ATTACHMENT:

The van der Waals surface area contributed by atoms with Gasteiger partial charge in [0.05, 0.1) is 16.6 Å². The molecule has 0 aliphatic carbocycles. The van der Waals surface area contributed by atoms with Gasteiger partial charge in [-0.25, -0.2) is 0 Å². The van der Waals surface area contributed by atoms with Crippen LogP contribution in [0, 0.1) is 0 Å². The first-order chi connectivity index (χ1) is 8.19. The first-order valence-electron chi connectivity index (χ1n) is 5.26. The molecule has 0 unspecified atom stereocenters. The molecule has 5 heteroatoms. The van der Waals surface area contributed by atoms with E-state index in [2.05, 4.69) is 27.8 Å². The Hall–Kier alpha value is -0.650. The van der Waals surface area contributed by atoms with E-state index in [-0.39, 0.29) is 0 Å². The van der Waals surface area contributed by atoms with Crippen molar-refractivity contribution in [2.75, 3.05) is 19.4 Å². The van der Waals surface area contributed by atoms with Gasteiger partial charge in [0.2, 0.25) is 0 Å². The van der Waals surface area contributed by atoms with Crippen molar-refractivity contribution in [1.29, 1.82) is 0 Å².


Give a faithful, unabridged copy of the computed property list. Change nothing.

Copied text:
The van der Waals surface area contributed by atoms with Gasteiger partial charge in [0.05, 0.1) is 16.6 Å². The molecule has 0 aliphatic carbocycles. The van der Waals surface area contributed by atoms with Gasteiger partial charge in [-0.25, -0.2) is 0 Å². The van der Waals surface area contributed by atoms with Crippen LogP contribution in [0, 0.1) is 0 Å². The first-order chi connectivity index (χ1) is 8.19. The first-order valence-electron chi connectivity index (χ1n) is 5.26. The molecule has 0 unspecified atom stereocenters. The molecule has 5 heteroatoms. The van der Waals surface area contributed by atoms with E-state index in [2.05, 4.69) is 27.8 Å². The Hall–Kier alpha value is -0.650. The van der Waals surface area contributed by atoms with E-state index in [-0.39, 0.29) is 0 Å². The van der Waals surface area contributed by atoms with Crippen molar-refractivity contribution in [2.75, 3.05) is 19.4 Å². The van der Waals surface area contributed by atoms with Gasteiger partial charge in [0.2, 0.25) is 0 Å². The van der Waals surface area contributed by atoms with Crippen molar-refractivity contribution in [1.29, 1.82) is 0 Å².